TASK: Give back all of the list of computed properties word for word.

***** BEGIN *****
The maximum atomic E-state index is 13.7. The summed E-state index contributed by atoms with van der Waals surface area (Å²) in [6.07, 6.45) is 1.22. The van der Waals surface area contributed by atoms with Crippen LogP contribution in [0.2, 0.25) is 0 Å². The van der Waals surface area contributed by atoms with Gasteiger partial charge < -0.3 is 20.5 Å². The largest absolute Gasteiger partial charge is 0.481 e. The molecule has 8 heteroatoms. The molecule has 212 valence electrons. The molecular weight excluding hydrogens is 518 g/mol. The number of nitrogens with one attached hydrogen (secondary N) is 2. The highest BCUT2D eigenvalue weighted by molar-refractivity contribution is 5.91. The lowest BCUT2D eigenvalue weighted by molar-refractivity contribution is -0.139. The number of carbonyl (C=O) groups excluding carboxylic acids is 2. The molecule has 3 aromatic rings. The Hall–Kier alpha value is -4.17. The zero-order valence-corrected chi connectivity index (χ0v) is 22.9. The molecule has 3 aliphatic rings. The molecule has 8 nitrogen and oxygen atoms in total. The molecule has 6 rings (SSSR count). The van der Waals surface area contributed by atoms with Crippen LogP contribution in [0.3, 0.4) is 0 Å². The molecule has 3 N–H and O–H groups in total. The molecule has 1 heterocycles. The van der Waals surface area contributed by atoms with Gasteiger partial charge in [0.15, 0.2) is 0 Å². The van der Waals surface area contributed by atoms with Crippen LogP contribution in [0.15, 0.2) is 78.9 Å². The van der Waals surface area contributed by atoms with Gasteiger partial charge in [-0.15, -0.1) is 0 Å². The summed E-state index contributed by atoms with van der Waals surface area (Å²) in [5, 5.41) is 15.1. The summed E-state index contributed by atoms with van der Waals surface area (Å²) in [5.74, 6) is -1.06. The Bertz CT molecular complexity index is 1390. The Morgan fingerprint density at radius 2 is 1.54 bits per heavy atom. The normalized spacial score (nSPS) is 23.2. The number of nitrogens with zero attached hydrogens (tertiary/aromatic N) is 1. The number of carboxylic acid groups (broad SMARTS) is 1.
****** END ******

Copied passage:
The maximum atomic E-state index is 13.7. The summed E-state index contributed by atoms with van der Waals surface area (Å²) in [6.07, 6.45) is 1.22. The van der Waals surface area contributed by atoms with Crippen LogP contribution in [0.2, 0.25) is 0 Å². The van der Waals surface area contributed by atoms with Gasteiger partial charge < -0.3 is 20.5 Å². The largest absolute Gasteiger partial charge is 0.481 e. The molecule has 8 heteroatoms. The molecule has 212 valence electrons. The molecular weight excluding hydrogens is 518 g/mol. The number of nitrogens with one attached hydrogen (secondary N) is 2. The highest BCUT2D eigenvalue weighted by molar-refractivity contribution is 5.91. The lowest BCUT2D eigenvalue weighted by molar-refractivity contribution is -0.139. The number of carbonyl (C=O) groups excluding carboxylic acids is 2. The molecule has 3 aromatic rings. The Hall–Kier alpha value is -4.17. The zero-order valence-corrected chi connectivity index (χ0v) is 22.9. The molecule has 3 aliphatic rings. The molecule has 8 nitrogen and oxygen atoms in total. The molecule has 6 rings (SSSR count). The van der Waals surface area contributed by atoms with Crippen LogP contribution in [0.3, 0.4) is 0 Å². The molecule has 3 N–H and O–H groups in total. The molecule has 1 heterocycles. The van der Waals surface area contributed by atoms with Gasteiger partial charge in [0.15, 0.2) is 0 Å². The van der Waals surface area contributed by atoms with Crippen LogP contribution in [0.15, 0.2) is 78.9 Å². The van der Waals surface area contributed by atoms with Gasteiger partial charge in [-0.15, -0.1) is 0 Å². The summed E-state index contributed by atoms with van der Waals surface area (Å²) in [5, 5.41) is 15.1. The summed E-state index contributed by atoms with van der Waals surface area (Å²) in [5.74, 6) is -1.06. The Bertz CT molecular complexity index is 1390. The Morgan fingerprint density at radius 2 is 1.54 bits per heavy atom. The normalized spacial score (nSPS) is 23.2. The number of nitrogens with zero attached hydrogens (tertiary/aromatic N) is 1. The number of carboxylic acid groups (broad SMARTS) is 1.